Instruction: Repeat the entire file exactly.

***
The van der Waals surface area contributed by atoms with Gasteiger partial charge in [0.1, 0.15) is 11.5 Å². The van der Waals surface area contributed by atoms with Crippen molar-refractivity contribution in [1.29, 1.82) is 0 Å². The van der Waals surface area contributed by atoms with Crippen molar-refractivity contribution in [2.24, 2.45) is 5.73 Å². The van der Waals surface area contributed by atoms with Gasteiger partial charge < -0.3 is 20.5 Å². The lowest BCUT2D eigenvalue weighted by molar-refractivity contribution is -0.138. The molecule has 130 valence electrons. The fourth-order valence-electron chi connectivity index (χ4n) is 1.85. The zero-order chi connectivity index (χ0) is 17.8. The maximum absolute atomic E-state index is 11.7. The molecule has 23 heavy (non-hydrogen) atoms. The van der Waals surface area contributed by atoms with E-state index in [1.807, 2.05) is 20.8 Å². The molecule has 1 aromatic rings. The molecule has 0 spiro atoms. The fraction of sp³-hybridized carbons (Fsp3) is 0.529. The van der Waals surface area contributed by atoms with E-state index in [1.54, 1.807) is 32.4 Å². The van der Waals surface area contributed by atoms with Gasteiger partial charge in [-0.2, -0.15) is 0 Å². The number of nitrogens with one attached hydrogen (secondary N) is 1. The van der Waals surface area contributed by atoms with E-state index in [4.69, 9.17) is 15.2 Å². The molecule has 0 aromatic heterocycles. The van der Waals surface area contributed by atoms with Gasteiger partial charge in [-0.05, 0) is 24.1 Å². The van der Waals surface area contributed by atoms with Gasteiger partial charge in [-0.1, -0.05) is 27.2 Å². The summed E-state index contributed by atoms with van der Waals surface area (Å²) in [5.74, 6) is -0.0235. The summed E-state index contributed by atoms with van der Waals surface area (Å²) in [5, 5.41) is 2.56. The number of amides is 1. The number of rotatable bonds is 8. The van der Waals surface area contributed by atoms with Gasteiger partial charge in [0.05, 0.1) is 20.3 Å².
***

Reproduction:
The van der Waals surface area contributed by atoms with Gasteiger partial charge in [0.1, 0.15) is 11.5 Å². The van der Waals surface area contributed by atoms with Crippen molar-refractivity contribution in [1.29, 1.82) is 0 Å². The van der Waals surface area contributed by atoms with Crippen molar-refractivity contribution in [2.24, 2.45) is 5.73 Å². The van der Waals surface area contributed by atoms with Gasteiger partial charge < -0.3 is 20.5 Å². The lowest BCUT2D eigenvalue weighted by molar-refractivity contribution is -0.138. The molecule has 130 valence electrons. The fourth-order valence-electron chi connectivity index (χ4n) is 1.85. The zero-order chi connectivity index (χ0) is 17.8. The maximum absolute atomic E-state index is 11.7. The molecule has 23 heavy (non-hydrogen) atoms. The van der Waals surface area contributed by atoms with E-state index in [1.807, 2.05) is 20.8 Å². The molecule has 1 aromatic rings. The molecule has 0 spiro atoms. The fraction of sp³-hybridized carbons (Fsp3) is 0.529. The van der Waals surface area contributed by atoms with E-state index in [1.54, 1.807) is 32.4 Å². The van der Waals surface area contributed by atoms with Gasteiger partial charge in [-0.2, -0.15) is 0 Å². The number of nitrogens with one attached hydrogen (secondary N) is 1. The van der Waals surface area contributed by atoms with E-state index in [4.69, 9.17) is 15.2 Å². The molecule has 0 aromatic heterocycles. The van der Waals surface area contributed by atoms with Gasteiger partial charge in [-0.05, 0) is 24.1 Å². The van der Waals surface area contributed by atoms with Gasteiger partial charge in [-0.1, -0.05) is 27.2 Å². The summed E-state index contributed by atoms with van der Waals surface area (Å²) in [5.74, 6) is -0.0235. The summed E-state index contributed by atoms with van der Waals surface area (Å²) in [5, 5.41) is 2.56. The number of amides is 1. The number of rotatable bonds is 8. The van der Waals surface area contributed by atoms with Gasteiger partial charge in [0.05, 0.1) is 20.3 Å².